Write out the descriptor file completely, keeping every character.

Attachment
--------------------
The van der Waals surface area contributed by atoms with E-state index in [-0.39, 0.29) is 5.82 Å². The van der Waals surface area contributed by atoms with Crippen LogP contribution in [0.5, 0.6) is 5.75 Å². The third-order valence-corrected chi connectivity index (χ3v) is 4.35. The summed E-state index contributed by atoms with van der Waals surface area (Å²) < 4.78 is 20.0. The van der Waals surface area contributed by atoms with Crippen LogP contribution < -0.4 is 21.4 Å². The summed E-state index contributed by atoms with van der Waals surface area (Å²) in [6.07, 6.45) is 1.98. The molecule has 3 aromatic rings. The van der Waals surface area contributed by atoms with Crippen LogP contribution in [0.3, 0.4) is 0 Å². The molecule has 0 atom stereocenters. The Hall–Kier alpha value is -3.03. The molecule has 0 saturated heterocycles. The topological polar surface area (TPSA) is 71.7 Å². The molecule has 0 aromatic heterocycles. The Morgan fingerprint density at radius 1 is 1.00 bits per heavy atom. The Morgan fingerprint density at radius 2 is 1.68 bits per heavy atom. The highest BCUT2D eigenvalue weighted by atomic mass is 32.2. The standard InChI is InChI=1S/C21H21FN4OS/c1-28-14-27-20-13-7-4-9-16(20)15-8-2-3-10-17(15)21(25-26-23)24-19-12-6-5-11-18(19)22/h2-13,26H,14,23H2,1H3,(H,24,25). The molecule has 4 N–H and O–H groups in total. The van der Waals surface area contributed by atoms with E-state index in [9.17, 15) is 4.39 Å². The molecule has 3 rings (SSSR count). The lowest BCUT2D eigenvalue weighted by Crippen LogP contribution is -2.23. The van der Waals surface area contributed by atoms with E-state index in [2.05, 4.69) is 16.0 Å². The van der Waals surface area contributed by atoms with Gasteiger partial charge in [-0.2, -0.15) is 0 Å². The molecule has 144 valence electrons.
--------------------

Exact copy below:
The van der Waals surface area contributed by atoms with E-state index in [-0.39, 0.29) is 5.82 Å². The van der Waals surface area contributed by atoms with Crippen LogP contribution in [0.5, 0.6) is 5.75 Å². The third-order valence-corrected chi connectivity index (χ3v) is 4.35. The summed E-state index contributed by atoms with van der Waals surface area (Å²) < 4.78 is 20.0. The van der Waals surface area contributed by atoms with Crippen LogP contribution < -0.4 is 21.4 Å². The summed E-state index contributed by atoms with van der Waals surface area (Å²) in [6.07, 6.45) is 1.98. The molecule has 3 aromatic rings. The van der Waals surface area contributed by atoms with Crippen LogP contribution in [0.3, 0.4) is 0 Å². The molecule has 0 atom stereocenters. The Hall–Kier alpha value is -3.03. The molecule has 0 saturated heterocycles. The topological polar surface area (TPSA) is 71.7 Å². The molecule has 0 aromatic heterocycles. The Morgan fingerprint density at radius 1 is 1.00 bits per heavy atom. The Morgan fingerprint density at radius 2 is 1.68 bits per heavy atom. The highest BCUT2D eigenvalue weighted by atomic mass is 32.2. The standard InChI is InChI=1S/C21H21FN4OS/c1-28-14-27-20-13-7-4-9-16(20)15-8-2-3-10-17(15)21(25-26-23)24-19-12-6-5-11-18(19)22/h2-13,26H,14,23H2,1H3,(H,24,25). The molecule has 4 N–H and O–H groups in total. The van der Waals surface area contributed by atoms with E-state index in [9.17, 15) is 4.39 Å². The molecule has 3 rings (SSSR count). The lowest BCUT2D eigenvalue weighted by Crippen LogP contribution is -2.23. The van der Waals surface area contributed by atoms with E-state index in [2.05, 4.69) is 16.0 Å². The van der Waals surface area contributed by atoms with Gasteiger partial charge in [-0.2, -0.15) is 0 Å². The molecule has 144 valence electrons.